Edward Barber and Jay Osgerby

In 2004, the two designers were commissioned to design furniture for the newly restored 1935 De La Warr Pavillion, the first widely acclaimed modernist building in Britain. Replacing the original chairs created by the Finnish designer Alvar Aalto was a tall order. "The modernist, rectilinear volumes of the building demanded a sculptural solution," they write. "We observed that many chars, particularly dining chairs are viewed from the rear, positioned against a table. It was this fact which led to development of the rear skid leg, the purpose of which was to create an enclosed volume. ... The holes in chair seat and back reduce the weight of the chair and help to increase the structural integrity." The chair was painted an orange-red in reference to the original color of Aalto's wooden chairs.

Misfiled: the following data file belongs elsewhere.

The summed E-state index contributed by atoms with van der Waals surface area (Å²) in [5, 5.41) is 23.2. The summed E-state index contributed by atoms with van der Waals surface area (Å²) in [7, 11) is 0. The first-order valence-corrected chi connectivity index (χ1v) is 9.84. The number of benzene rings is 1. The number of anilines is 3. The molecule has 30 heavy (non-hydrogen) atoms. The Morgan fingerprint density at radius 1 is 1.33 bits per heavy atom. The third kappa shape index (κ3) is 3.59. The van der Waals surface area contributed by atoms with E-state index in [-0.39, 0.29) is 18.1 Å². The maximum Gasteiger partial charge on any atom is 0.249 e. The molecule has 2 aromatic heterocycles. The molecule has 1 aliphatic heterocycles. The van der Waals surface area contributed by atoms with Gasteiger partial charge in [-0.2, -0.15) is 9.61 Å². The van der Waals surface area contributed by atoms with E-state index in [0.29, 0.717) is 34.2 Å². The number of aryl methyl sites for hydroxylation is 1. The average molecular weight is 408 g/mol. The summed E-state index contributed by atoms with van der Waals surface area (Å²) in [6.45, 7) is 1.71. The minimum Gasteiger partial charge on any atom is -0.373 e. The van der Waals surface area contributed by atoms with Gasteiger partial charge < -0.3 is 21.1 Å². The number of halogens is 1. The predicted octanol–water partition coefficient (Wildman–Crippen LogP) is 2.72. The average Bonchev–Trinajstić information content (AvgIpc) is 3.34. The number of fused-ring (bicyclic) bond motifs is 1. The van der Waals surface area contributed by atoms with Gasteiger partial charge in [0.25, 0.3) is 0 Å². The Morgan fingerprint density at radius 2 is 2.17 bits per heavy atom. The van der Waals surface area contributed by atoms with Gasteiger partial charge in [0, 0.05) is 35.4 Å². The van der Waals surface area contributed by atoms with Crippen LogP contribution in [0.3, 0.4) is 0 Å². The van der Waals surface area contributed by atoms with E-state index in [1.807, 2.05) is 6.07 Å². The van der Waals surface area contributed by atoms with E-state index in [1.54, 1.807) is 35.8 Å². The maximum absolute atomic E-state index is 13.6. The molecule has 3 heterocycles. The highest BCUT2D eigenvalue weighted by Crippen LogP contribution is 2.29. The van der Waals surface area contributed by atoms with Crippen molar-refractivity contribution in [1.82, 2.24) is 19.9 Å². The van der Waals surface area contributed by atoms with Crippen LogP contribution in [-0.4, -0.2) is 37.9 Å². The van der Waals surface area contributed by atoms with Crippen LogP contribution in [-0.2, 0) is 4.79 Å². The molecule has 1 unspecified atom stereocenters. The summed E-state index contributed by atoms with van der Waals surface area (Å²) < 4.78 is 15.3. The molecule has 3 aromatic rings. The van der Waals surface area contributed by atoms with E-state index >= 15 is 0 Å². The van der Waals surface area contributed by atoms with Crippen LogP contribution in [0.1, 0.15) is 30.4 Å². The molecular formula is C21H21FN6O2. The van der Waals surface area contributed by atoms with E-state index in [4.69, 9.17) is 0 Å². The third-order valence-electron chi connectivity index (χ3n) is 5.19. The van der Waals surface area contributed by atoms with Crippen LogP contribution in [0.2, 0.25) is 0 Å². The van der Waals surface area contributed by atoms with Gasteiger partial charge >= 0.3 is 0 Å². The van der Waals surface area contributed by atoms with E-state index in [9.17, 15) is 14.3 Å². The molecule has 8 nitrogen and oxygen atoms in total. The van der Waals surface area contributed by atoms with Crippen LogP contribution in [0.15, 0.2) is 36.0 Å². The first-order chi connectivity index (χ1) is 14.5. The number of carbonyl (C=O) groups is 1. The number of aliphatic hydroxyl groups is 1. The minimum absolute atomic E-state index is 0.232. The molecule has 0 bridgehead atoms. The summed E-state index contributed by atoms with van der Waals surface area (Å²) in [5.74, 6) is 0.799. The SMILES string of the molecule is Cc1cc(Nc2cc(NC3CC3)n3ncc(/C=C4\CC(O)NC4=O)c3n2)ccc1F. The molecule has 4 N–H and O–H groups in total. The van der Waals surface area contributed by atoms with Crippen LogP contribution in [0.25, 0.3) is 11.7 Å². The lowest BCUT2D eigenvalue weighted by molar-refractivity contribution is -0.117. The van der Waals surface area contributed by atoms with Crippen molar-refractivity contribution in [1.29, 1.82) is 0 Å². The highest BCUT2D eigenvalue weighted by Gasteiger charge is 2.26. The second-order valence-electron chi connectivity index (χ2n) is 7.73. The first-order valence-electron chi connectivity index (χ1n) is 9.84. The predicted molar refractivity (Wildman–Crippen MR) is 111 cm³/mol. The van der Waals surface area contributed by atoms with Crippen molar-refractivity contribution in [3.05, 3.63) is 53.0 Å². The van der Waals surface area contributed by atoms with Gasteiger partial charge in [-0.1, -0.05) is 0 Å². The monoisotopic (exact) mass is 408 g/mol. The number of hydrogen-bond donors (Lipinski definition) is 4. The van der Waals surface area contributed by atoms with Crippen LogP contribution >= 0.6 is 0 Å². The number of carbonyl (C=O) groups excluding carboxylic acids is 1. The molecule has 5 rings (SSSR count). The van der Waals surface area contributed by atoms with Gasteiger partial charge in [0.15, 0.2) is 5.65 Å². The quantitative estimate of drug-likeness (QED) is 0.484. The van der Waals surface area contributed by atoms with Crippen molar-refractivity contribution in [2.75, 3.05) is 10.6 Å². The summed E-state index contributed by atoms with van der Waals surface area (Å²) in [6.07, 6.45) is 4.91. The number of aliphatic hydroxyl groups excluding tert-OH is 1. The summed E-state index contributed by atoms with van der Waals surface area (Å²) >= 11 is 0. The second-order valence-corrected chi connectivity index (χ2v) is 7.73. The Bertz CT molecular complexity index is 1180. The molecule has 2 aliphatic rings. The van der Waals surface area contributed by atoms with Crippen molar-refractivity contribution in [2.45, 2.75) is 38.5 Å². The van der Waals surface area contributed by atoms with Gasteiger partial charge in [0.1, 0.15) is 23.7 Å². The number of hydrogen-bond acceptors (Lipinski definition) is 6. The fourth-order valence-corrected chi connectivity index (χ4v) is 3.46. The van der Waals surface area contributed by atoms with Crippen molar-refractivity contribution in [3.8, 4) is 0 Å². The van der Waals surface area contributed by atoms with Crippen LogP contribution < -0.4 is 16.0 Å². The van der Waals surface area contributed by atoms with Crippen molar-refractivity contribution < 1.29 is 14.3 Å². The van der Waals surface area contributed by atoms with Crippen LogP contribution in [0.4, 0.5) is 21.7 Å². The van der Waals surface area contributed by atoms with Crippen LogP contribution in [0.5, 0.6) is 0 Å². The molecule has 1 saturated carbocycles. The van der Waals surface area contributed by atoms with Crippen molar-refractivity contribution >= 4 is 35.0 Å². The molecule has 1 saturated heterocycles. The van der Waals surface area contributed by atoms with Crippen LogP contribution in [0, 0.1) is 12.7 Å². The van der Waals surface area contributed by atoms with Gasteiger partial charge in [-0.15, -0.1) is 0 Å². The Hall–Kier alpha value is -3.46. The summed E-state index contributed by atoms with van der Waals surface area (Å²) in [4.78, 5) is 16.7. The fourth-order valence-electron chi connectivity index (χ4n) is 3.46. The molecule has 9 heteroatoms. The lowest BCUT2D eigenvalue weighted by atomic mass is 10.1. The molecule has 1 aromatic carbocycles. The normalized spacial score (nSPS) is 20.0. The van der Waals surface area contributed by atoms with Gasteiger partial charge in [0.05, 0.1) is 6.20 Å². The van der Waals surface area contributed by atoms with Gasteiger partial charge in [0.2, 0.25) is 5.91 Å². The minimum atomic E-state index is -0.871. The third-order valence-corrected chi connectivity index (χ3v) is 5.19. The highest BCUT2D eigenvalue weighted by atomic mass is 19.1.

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( David Brook )

In 2004, the two designers were commissioned to design furniture for the newly restored 1935 De La Warr Pavillion, the first widely acclaimed modernist building in Britain. Replacing the original chairs created by the Finnish designer Alvar Aalto was a tall order. "The modernist, rectilinear volumes of the building demanded a sculptural solution," they write. "We observed that many chars, particularly dining chairs are viewed from the rear, positioned against a table. It was this fact which led to development of the rear skid leg, the purpose of which was to create an enclosed volume. ... The holes in chair seat and back reduce the weight of the chair and help to increase the structural integrity." The chair was painted an orange-red in reference to the original color of Aalto's wooden chairs.

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